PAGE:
Results of this study using rats may translate to the human condition. Patients report withdrawal symptoms even after short periods (roughly 2 weeks) of therapeutic oxycodone use (Cobaugh et al., 2014). Although people may not always experience the full spectrum of the physical signs of oxycodone withdrawal, they still may be inflicted with those unpleasant enough to promote escalation of self-dosing, with the drug obtained either through legitimate or illegitimate channels. ICSS has been proposed as a preclinical model that can be used to model affective-like withdrawal symptoms, because many drugs, including morphine (Schaefer and Michael, 1986; Easterling et al., 2000; Liu and Schulteis, 2004; Altarifi and Negus, 2011; Holtz et al., 2015), nicotine (Epping-Jordan et al., 1998; Cryan et al., 2003; Kenny and Markou, 2005; Igari et al., 2014; Manbeck et al., 2014; Qi et al., 2015), ethanol (Schulteis et al., 1995; Chester et al., 2006; Rylkova et al., 2009; Boutros et al., 2014), and cocaine (Markou and Koob, 1991; Stoker and Markou, 2011), produce decreases in ICSS after either spontaneous or precipitated withdrawal. Furthermore, withdrawal from nicotine and morphine has been associated with decreased ventral tegmental area dopaminergic activity, which correlates with ICSS deficits (Liu and Jin, 2004; Kaufling and Aston-Jones, 2015). Accordingly, this procedure could be used to evaluate potential therapeutics for treating opioid withdrawal.
Overall, the results of this study indicate that oxycodone facilitates ICSS in a dose- and time-dependent manner. Subjects became tolerant to the rate-attenuating effects of 1 mg/kg oxycodone at high frequencies in a relatively short time (5 days); however, the same subjects did not become tolerant to the rate-attenuating effects produced by a higher dose (3 mg/kg) over a longer period of time (10 days). This suggests that certain effects of oxycodone may be resistant to tolerance development. Naloxone (10 mg/kg) produced signs of withdrawal in ICSS after repeated oxycodone dosing, while having limited effects of its own after an extended abstinence period. Baseline ICSS responding was attenuated after repeated oxycodone administration, suggesting that it may be used as an assay to measure spontaneous oxycodone withdrawal effects indicative of dependence. On the basis of these results, ICSS can be used to investigate both the abuse- and dependence-related effects of oxycodone.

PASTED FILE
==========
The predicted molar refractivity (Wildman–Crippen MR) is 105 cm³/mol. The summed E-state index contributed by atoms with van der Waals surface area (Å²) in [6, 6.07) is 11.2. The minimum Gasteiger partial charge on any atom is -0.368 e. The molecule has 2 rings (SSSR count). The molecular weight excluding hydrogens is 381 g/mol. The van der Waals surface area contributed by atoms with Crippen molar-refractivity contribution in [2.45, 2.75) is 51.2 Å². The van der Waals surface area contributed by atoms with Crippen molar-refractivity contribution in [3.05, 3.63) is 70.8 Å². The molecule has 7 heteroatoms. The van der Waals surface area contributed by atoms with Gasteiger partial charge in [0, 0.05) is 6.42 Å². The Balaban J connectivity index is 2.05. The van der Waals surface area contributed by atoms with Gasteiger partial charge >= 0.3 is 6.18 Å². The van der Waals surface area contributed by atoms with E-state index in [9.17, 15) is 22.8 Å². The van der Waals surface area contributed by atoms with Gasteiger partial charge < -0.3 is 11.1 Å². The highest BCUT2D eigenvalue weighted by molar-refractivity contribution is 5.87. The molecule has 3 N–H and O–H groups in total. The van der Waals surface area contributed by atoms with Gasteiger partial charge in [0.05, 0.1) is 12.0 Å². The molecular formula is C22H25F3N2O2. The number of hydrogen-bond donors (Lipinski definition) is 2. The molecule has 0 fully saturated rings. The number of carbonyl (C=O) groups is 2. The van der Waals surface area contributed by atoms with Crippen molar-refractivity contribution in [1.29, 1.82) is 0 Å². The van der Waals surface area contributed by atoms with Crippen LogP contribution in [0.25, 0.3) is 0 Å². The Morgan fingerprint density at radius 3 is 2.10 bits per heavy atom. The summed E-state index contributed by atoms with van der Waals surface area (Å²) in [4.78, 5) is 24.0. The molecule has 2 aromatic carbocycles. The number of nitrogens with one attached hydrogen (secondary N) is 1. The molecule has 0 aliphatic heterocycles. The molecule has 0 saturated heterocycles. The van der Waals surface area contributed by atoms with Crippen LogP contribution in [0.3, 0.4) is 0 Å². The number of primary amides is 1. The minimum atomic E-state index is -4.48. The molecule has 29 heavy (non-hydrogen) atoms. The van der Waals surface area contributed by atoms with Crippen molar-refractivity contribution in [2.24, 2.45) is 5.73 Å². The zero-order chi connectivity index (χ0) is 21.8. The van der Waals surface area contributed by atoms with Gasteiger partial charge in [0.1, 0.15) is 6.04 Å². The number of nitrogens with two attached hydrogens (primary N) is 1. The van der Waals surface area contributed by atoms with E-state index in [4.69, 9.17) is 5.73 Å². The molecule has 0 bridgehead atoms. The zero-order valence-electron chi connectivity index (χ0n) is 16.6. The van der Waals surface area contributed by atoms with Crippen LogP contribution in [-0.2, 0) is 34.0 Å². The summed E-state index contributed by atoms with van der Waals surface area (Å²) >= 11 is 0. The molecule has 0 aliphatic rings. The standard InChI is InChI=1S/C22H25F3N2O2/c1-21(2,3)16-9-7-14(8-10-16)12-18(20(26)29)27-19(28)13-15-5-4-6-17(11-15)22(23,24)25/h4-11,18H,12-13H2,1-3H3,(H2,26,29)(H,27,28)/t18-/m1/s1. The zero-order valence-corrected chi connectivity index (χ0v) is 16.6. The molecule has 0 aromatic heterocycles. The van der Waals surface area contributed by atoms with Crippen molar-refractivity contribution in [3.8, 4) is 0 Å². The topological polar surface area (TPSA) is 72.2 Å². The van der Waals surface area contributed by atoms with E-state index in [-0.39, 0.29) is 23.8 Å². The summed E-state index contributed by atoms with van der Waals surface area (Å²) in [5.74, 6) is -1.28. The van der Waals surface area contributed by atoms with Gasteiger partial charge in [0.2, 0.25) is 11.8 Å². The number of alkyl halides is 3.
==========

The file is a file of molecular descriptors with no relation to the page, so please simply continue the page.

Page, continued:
The authors thank Aaron D. Loveland and Lea T. Moisa for technical contributions to the work presented in this article.
Participated in research design: Wiebelhaus, Walentiny, Beardsley.
Conducted experiments: Wiebelhaus.
Performed data analysis: Wiebelhaus.
Wrote or contributed to the writing of the manuscript: Wiebelhaus, Walentiny, Beardsley.
- Received August 24, 2015.
- Accepted October 20, 2015.
This research was supported by the National Institutes of Health National Institute on Drug Abuse [Contracts HHSN271201200003C (to J.M.W., D.M.W., and P.M.B.) and HHSN271201400035C (to P.M.B.)]. Additional support was provided by Virginia Commonwealth University [Grant PHTX292321].
- analysis of variance
- fixed-ratio 1
- intracranial self-stimulation
- medial forebrain bundle
- Copyright © 2015 by The American Society for Pharmacology and Experimental Therapeutics